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Estate Planning Archives

What should a parenting plan cover?

Growing old is inevitable, and so is the fact that over time circumstances change. Some Washington residents may find themselves facing physical health issues and others might face cognitive health issues. Regardless of what they are going through, planning for the future, to tackle whatever issues one might face, is essential. There is a lot of uncertainty in the future, but it may be possible to shape it to achieve the goals you want, if you engage in timely estate planning.

Why choose an irrevocable trust?

Even when Washington residents finally accept the importance of timely estate planning to protect their loved one's future, they may become daunted by the complicated estate planning tools available for them to utilize. Between the different types of wills and trusts, drafting estate planning documents can become complicated and overwhelming. But, with a little clarity on what one hopes to achieve through estate planning, it may be possible to choose a correct tool.

Preventing will challenges an important part of estate planning

This Vancouver legal blog has previously discussed some of the benefits of establishing a solid estate plan during one's lifetime to protect the passage of the planner's assets and wealth at the time of their death. Although many problems can be anticipated during the estate planning process it is sometimes very challenging to avoid having one's will challenged once it is to take effect. This post will touch on a few of the strategies an estate planner may employ to reduce the chances of seeing their will challenged, though individuals are asked to speak with their own attorneys to ensure that they have done what they can to solidify their own wishes for their estate planning documents.

A Client's Thanks to New Associate

We want to thank William Gellatly for his kind words to our Associate Attorney, Crystal Lewis, and for allowing us to share them with others. It's always nice to hear when we've done a good job! 

Power of Attorney Pitfalls and Dynamics

  1. A Power of Attorney is a written authorization to an agent to perform specified acts on behalf of a principal.
  2. There are several types of a Power of Attorney. The most common include a General Power of Attorney, a Special Power of Attorney, a Limited Power of Attorney, a Durable Power of Attorney for Financial Affairs, and a Durable Power of Attorney for Medical Decisions.
  3. Most General Power of Attorney forms which you might get in a bookstore or online are effective immediately. It is generally a mistake to give someone a General Power of Attorney effective immediately as that gives someone total power to dispose of your assets at a time when you should be making the decisions regarding your assets.
  4. Under special circumstances such as when you are going to be out of town and cannot attend a real estate sale closing, you might want to give someone a Special Power of Attorney to sign real estate documents or other documents for a limited time.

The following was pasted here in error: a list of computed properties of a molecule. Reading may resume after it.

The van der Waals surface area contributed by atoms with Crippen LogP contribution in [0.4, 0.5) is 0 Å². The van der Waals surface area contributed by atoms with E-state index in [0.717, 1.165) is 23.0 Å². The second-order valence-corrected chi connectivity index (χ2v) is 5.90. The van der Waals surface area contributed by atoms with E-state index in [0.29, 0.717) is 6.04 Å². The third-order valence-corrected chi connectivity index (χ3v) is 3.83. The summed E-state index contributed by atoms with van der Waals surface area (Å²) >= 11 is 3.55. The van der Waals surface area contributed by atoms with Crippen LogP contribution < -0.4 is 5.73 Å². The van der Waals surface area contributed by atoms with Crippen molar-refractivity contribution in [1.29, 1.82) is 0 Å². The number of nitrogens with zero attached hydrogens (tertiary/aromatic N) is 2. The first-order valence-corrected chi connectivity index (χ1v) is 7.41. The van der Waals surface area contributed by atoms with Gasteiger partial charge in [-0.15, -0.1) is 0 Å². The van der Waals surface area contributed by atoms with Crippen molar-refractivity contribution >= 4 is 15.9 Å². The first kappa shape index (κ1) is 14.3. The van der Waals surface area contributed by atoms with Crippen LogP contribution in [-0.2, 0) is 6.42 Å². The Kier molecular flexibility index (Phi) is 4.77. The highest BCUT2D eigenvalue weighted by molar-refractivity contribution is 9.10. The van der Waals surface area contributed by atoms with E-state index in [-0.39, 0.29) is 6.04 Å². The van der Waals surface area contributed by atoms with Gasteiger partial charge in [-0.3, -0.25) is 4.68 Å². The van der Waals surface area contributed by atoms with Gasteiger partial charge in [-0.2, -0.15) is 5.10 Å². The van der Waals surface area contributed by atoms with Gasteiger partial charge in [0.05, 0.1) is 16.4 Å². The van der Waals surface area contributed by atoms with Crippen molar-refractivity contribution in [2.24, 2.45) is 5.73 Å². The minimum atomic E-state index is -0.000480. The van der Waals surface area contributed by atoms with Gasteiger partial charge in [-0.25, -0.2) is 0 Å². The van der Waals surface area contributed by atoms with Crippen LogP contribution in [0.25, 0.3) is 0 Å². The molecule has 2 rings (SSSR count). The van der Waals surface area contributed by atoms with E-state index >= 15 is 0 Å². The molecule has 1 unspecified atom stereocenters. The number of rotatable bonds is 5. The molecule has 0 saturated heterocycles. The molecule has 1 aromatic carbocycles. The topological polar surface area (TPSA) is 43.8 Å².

5. A Durable Power of Attorney is one that continues in effect even if the person making it, legally known as the principal, later becomes disabled. Most Durable Powers of Attorney become effective upon the later disability of the person making it.
  6. Improper use of a Power of Attorney can cause a headache and can be a trap for the unwary.
  7. Properly used, a Durable Power of Attorney can avoid the necessity of a Guardianship if you later become mentally disabled.
  8. One of the biggest mistakes made in creating a Power of Attorney occurs when a poor choice is made in selecting the person to carry out the Power of Attorney who is called the attorney-in-fact.
  9. If a dishonest, incompetent, or unscrupulous person is picked as an attorney-in-fact, you may become a victim and suffer great financial losses.
  10. We have all read too many stories of older persons being financially exploited or taken advantage of by someone improperly using a Power of Attorney.
  11. In many cases it is wise to appoint a professional fiduciary, or a bank trust department to serve as attorney-in-fact.
  12. Never appoint a person who has filed bankruptcy or who has no assets as your financial attorney-in-fact, even if that person is your son or daughter.
  13. If a person has not managed his or her finances well, it is a risk to appoint that person as your financial attorney-in-fact.
  14. It might be alright to appoint such a person your medical attorney-in-fact but even that might be risky if the person would stand to profit from your estate if you died.
  15. Your Durable Power of Attorney can have Medicare planning provisions.
  16. A Power of Attorney should provide for it being revoked if the attorney-in-fact is your spouse and your spouse files for a divorce.
  17. If you reside in Southwest Washington or in the Portland, Oregon area and would like to consult with an attorney concerning having a Power of Attorney prepared, please visit our website at www.Marsh-Higgins.com to contact our law firm for an appointment with attorney Dan Marsh.

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Marsh, Higgins, Beaty & Hatch, P.C.
1112 Daniels Street, Suite 200
Vancouver, WA 98660

Toll Free: 866-678-1372
Phone: 360-450-0993
Fax: 360-694-1758
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